The first thing to do when listening to this album is accept right away that this is NOT Torches, The Sequel. It’s much more of a concept album, and once you get comfortable with the overall vibe, the songs will definitely grow on you. I love that this album is very psychedelic and rock-oriented. There was only one really guitar-heavy song on Torches, but here both acoustic and electric guitar are present on basically every song. The songs here primarily deal with Mark Foster’s apparent detestation of the idea that one must sell oneself to the public in order to be happy. There are no stereotypical “love songs” on this album, which shows me that while Foster definitely writes songs from the heart, he doesn’t write songs from a one-sided perspective. Though the entire album is inspiring and worth listening to, I’d definitely recommend “Coming of Age,” “Nevermind,” and “Fire Escape” as exceptional stand-alone tracks.
However, I must admit that my favorite song by far, “Best Friend,” truly captures the magical energy of Torches better than any other on this album. In an interview, Foster said that he wrote it while trying to get out of writer’s block. To be stuck in a rut and then come up with this exceptional song? That’s talent right there! Whenever I listen to this amazing song, I feel like doing the head-bopping thing that Chris Kattan, Will Ferrell, and Jim Carrey do in the SNL sketch. The song is just that catchy. There’s also a part in the middle that sounds a lot like Stayin’ Alive by the Bee Gees. If there’s one song from this album that will be played at parties, it’s this one.
I’ve read many reviews of this album that have shocked me with their overt negativity. If anything, I thought this album would be lauded by critics, but it’s been almost the opposite. From what I’ve gathered, the #1 reason why critics don’t seem to love it is that it’s not as poppy, fun, and summery as Torches. People seem to have no patience with new albums these days. One critic’s review said flat-out, “The songs suck,” which is just incorrect.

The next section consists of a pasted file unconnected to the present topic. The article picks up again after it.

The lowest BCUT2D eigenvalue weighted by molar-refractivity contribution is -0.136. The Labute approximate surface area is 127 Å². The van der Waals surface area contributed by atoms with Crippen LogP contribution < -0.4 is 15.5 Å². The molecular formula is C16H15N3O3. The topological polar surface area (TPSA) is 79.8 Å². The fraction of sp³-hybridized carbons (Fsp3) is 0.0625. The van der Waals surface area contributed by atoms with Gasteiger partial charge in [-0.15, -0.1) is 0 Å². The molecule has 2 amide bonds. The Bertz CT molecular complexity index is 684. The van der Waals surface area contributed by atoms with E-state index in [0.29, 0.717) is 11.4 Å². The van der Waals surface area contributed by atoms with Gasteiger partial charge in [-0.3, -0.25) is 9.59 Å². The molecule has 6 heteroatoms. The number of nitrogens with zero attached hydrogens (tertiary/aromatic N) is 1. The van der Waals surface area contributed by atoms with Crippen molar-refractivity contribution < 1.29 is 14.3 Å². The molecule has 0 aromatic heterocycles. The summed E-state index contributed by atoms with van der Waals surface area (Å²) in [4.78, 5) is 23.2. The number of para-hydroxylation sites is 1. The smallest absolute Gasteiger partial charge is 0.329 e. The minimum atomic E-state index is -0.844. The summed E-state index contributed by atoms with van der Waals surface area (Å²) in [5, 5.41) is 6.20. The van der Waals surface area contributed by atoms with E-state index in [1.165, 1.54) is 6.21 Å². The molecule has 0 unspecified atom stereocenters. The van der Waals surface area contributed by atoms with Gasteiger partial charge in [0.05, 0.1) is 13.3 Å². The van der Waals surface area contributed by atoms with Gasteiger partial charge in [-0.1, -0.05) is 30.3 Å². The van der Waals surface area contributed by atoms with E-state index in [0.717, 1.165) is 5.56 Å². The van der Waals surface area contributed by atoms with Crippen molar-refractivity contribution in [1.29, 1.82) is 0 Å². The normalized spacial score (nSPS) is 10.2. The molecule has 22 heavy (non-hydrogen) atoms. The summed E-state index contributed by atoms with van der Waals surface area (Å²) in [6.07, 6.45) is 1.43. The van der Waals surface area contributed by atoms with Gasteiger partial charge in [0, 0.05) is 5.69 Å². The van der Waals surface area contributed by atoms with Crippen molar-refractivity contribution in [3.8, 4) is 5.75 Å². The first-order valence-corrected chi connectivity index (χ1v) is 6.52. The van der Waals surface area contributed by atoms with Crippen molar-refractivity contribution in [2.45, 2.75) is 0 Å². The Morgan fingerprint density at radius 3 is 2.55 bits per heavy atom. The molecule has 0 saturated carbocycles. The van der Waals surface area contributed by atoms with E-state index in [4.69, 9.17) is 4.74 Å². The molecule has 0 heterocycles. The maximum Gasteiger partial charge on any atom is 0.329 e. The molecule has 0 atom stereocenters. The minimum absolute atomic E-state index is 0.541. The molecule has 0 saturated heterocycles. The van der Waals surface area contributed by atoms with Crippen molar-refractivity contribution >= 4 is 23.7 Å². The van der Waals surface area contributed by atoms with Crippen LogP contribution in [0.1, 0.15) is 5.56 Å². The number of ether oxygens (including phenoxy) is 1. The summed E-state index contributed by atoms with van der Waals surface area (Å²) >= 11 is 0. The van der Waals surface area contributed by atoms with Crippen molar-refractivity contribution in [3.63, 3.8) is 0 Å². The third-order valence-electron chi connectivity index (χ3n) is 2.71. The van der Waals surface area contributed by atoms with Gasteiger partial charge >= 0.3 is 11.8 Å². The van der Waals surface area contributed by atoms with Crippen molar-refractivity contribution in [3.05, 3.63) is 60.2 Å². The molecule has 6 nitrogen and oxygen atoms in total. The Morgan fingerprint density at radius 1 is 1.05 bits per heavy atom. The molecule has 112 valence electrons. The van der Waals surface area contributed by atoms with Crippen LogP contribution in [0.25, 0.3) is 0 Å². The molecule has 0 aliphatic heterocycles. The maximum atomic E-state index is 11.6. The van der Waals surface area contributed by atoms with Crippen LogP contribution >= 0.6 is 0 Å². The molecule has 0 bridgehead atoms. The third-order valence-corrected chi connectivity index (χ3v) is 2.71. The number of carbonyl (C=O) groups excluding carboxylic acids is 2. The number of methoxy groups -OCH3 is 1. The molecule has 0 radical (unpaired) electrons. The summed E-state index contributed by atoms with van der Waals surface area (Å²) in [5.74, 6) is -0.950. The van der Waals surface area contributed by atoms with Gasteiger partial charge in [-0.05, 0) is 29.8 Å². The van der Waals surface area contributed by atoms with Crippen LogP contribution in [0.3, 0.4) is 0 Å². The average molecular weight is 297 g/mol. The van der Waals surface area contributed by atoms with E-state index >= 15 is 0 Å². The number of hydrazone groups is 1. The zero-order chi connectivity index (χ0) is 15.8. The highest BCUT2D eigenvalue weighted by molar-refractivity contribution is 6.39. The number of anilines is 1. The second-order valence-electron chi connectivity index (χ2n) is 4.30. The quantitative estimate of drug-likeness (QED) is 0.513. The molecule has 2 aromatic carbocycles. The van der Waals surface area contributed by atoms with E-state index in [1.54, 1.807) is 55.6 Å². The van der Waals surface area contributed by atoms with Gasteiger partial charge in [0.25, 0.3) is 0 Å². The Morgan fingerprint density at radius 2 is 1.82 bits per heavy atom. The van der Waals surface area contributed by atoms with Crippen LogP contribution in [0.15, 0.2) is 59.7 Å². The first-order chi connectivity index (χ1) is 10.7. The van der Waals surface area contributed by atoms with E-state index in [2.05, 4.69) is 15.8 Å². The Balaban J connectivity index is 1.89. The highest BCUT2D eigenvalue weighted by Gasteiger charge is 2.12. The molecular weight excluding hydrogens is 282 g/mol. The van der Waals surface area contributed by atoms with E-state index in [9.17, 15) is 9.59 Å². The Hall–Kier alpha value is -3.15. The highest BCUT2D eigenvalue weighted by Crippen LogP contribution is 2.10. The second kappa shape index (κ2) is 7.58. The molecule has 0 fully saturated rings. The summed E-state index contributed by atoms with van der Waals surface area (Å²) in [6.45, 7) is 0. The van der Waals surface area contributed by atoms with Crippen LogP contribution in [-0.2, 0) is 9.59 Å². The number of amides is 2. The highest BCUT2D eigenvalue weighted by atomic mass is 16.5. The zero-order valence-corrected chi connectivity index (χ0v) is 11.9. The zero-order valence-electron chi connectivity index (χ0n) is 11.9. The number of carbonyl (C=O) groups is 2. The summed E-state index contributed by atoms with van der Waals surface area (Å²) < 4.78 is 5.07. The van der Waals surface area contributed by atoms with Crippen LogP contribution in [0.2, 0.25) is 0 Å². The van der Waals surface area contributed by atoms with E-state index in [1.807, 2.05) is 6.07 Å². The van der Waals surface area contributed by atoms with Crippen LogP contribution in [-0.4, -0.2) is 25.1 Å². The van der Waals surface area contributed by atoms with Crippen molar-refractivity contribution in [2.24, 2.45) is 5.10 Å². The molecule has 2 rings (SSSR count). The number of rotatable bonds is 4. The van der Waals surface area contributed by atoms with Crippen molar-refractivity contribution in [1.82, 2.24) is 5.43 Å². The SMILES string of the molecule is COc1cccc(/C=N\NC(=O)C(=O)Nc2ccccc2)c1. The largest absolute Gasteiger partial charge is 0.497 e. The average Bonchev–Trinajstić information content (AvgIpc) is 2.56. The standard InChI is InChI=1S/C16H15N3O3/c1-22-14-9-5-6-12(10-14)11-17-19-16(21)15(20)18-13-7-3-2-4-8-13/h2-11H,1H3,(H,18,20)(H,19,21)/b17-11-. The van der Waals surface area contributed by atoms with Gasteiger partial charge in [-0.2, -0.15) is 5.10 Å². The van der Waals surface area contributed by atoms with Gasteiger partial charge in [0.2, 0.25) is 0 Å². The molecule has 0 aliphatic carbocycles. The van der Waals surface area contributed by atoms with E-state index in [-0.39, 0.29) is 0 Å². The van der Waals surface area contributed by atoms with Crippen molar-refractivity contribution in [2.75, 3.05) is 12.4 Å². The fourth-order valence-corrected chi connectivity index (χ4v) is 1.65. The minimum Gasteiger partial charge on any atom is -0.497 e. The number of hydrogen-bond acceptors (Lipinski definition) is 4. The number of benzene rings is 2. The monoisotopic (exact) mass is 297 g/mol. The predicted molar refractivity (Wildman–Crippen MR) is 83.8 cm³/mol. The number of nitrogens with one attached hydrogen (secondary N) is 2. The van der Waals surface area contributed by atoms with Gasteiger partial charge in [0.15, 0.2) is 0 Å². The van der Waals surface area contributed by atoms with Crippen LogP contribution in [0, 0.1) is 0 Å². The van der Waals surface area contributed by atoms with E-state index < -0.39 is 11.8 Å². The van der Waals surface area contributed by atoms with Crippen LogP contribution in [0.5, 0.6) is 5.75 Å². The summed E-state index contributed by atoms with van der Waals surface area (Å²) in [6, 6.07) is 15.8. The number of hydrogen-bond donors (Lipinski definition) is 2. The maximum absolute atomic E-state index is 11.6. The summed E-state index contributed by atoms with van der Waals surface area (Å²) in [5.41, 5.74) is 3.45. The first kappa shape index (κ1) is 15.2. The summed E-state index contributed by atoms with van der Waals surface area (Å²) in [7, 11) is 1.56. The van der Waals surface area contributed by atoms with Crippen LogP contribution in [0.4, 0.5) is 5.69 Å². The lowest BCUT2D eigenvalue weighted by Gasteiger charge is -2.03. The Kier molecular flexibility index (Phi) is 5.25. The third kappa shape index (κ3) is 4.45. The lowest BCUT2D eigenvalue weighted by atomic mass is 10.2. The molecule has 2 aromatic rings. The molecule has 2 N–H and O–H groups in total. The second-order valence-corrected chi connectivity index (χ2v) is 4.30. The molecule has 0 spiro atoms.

I take issue with the idea that if music is not instantly accessible to the ears, it automatically sucks. If I want a poppy, fun, summery album, I’ll just listen to Torches. Supermodel is a completely different listening experience and should be appreciated in its own right. Just because the Beatles didn’t make an exact replica of Please Please Me the second time around doesn’t mean that With The Beatles wasn’t as good. For that matter, even Revolver, usually considered one of the Beatles’ best albums, didn’t strike me initially as being amazing. It took me more than a few listens to really get into it and figure out what the heck was going on half the time. I now love Revolver, but just because its brilliance didn’t strike me right away doesn’t mean it wasn’t worth another shot.
Anyway, if I have one major criticism of this album, it’s that I get the sense that Foster the People was trying really, really hard to make a fantastic, groundbreaking work of art. I definitely appreciate the artistry, but sometimes it feels a little forced. This is why I usually prefer more low-key albums like Rubber Soul and Madman Across The Water which don’t feel like they were supposed to be brilliant, as opposed to obvious masterpieces like Sgt. Pepper or Goodbye Yellow Brick Road. I love when the brilliance of an album seems to happen by accident, which doesn’t quite happen for me with this album.
Despite that one minor quibble, I think this album is fantastic. It’s insightful, introspective, and dares listeners to question things that they may never bother to think about. At least Foster the People is trying to evolve their sound, be interesting, and keep their fans guessing, even if they tried a little too hard here. But I can always forgive overachievers, and they deserve to stick around for a few more albums and grace us with more awesome, interesting, thoughtful music. And murals.
Buy Supermodel on iTunes today! You won’t regret it! Enjoy the rest of the weekend!